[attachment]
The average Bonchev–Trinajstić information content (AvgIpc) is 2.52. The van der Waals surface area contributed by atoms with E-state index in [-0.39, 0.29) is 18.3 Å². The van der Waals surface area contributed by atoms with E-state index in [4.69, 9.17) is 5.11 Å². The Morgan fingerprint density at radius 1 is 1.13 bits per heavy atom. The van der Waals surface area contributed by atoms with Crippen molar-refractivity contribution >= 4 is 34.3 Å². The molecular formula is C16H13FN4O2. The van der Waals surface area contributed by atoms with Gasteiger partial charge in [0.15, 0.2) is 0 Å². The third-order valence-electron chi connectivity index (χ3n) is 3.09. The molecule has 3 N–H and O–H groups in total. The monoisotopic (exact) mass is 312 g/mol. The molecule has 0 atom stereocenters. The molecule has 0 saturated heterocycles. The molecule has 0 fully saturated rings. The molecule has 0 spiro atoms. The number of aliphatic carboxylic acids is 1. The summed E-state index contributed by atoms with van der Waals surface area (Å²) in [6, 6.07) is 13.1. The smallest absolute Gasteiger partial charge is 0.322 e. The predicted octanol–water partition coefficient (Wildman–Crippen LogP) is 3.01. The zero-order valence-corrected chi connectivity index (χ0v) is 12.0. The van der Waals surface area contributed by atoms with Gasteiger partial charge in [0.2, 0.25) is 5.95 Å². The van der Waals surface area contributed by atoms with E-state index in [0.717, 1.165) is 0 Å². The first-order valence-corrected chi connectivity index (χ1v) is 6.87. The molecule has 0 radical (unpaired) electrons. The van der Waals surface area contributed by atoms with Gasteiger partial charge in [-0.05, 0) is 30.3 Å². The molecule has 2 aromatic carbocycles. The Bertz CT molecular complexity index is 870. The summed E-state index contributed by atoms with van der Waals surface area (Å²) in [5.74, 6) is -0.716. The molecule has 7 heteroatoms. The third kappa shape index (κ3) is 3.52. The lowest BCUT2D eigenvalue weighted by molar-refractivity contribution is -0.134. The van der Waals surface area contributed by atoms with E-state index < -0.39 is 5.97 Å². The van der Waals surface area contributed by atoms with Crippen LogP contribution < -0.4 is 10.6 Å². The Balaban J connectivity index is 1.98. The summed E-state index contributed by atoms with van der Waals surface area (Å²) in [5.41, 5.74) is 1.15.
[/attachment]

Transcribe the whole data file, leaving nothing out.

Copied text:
The average Bonchev–Trinajstić information content (AvgIpc) is 2.52. The van der Waals surface area contributed by atoms with E-state index in [-0.39, 0.29) is 18.3 Å². The van der Waals surface area contributed by atoms with E-state index in [4.69, 9.17) is 5.11 Å². The Morgan fingerprint density at radius 1 is 1.13 bits per heavy atom. The van der Waals surface area contributed by atoms with Crippen molar-refractivity contribution >= 4 is 34.3 Å². The molecular formula is C16H13FN4O2. The van der Waals surface area contributed by atoms with Gasteiger partial charge in [0.15, 0.2) is 0 Å². The third-order valence-electron chi connectivity index (χ3n) is 3.09. The molecule has 3 N–H and O–H groups in total. The monoisotopic (exact) mass is 312 g/mol. The molecule has 0 atom stereocenters. The molecule has 0 saturated heterocycles. The molecule has 0 fully saturated rings. The molecule has 0 spiro atoms. The number of aliphatic carboxylic acids is 1. The summed E-state index contributed by atoms with van der Waals surface area (Å²) in [6, 6.07) is 13.1. The smallest absolute Gasteiger partial charge is 0.322 e. The predicted octanol–water partition coefficient (Wildman–Crippen LogP) is 3.01. The zero-order valence-corrected chi connectivity index (χ0v) is 12.0. The van der Waals surface area contributed by atoms with Gasteiger partial charge in [0.2, 0.25) is 5.95 Å². The van der Waals surface area contributed by atoms with E-state index in [0.717, 1.165) is 0 Å². The first-order valence-corrected chi connectivity index (χ1v) is 6.87. The molecule has 0 radical (unpaired) electrons. The van der Waals surface area contributed by atoms with Gasteiger partial charge in [-0.05, 0) is 30.3 Å². The molecule has 2 aromatic carbocycles. The Bertz CT molecular complexity index is 870. The summed E-state index contributed by atoms with van der Waals surface area (Å²) in [5.74, 6) is -0.716. The molecule has 7 heteroatoms. The third kappa shape index (κ3) is 3.52. The lowest BCUT2D eigenvalue weighted by molar-refractivity contribution is -0.134. The van der Waals surface area contributed by atoms with E-state index < -0.39 is 5.97 Å². The van der Waals surface area contributed by atoms with Crippen LogP contribution < -0.4 is 10.6 Å². The Balaban J connectivity index is 1.98. The summed E-state index contributed by atoms with van der Waals surface area (Å²) in [5.41, 5.74) is 1.15.